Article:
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Residents and water scientists co-design a community garden for Kipling Estate SE1

by Joanna Vignola, resident

Built in 1965, Kipling Estate is situated in the heart of London, five minutes’ walk from London Bridge Station.

There is a large disused concrete play space sited above the garage block, overlooked by most of the homes, next to two tower blocks.

Residents have

The Kipling Estate roof
The Kipling Estate roof

looked out at the concrete for many years and imagined a green space available to all, somewhere to enjoy, perhaps to plant flowers and edible crops.

With support from the Kipling TRA we have been working with researchers from University College London and Imperial College to co-design a garden that meets our needs while addressing environmental and water management issues.

Planted beds and rainwater holding meadows can delay storm water entering the sewer during heavy rain. This could mean less sewage overflowing into the Thames. Using rainwater to keep the garden growing also puts less strain on our drinking water supplies.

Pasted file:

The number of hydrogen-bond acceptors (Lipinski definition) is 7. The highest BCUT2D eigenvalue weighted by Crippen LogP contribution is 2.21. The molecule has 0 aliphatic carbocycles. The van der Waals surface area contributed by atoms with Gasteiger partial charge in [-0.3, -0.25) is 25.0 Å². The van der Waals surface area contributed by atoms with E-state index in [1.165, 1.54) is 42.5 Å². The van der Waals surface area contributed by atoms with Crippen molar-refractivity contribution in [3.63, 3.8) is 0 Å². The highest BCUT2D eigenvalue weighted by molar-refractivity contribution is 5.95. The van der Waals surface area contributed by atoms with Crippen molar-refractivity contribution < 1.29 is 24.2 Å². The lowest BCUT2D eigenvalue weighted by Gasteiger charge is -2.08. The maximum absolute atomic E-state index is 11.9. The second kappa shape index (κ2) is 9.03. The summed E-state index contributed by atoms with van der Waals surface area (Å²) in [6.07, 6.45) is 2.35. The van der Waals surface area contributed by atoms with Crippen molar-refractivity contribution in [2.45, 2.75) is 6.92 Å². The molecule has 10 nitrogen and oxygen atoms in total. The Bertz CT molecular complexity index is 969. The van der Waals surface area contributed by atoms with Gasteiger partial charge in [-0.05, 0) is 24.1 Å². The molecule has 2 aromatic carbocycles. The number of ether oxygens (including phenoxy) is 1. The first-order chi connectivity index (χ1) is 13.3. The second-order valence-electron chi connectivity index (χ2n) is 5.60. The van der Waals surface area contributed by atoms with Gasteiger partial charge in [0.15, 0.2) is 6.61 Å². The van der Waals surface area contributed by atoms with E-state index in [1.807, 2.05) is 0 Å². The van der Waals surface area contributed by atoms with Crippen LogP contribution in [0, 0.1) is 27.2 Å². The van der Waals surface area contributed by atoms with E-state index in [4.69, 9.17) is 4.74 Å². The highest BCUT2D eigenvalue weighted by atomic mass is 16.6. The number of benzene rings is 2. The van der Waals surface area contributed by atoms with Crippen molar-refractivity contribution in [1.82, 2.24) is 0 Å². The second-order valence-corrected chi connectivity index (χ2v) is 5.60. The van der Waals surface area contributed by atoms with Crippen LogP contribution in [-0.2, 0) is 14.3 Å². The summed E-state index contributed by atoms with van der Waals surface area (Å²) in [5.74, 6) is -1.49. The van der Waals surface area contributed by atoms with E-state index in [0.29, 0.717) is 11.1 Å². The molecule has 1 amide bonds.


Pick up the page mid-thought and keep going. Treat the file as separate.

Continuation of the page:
The team ran workshops on the estate in 2019 which were well attended. We started thinking creatively about how to manage water to make the project sustainable and have now produced a fully developed brief for a community garden.

With the grant from the Mayor of London’s Greener City Fund we are now ready to start implementing our project.

This project is part of the ‘Community Water Management for a Liveable London ‘programme (CAMELLIA) led by Imperial College London which is funded by the Natural Environment Research Council.

It is supported by the Kipling Tenants’ and Residents’ Association, by Leathermarket JMB (who manage Kipling Estate), and by Southwark Council.



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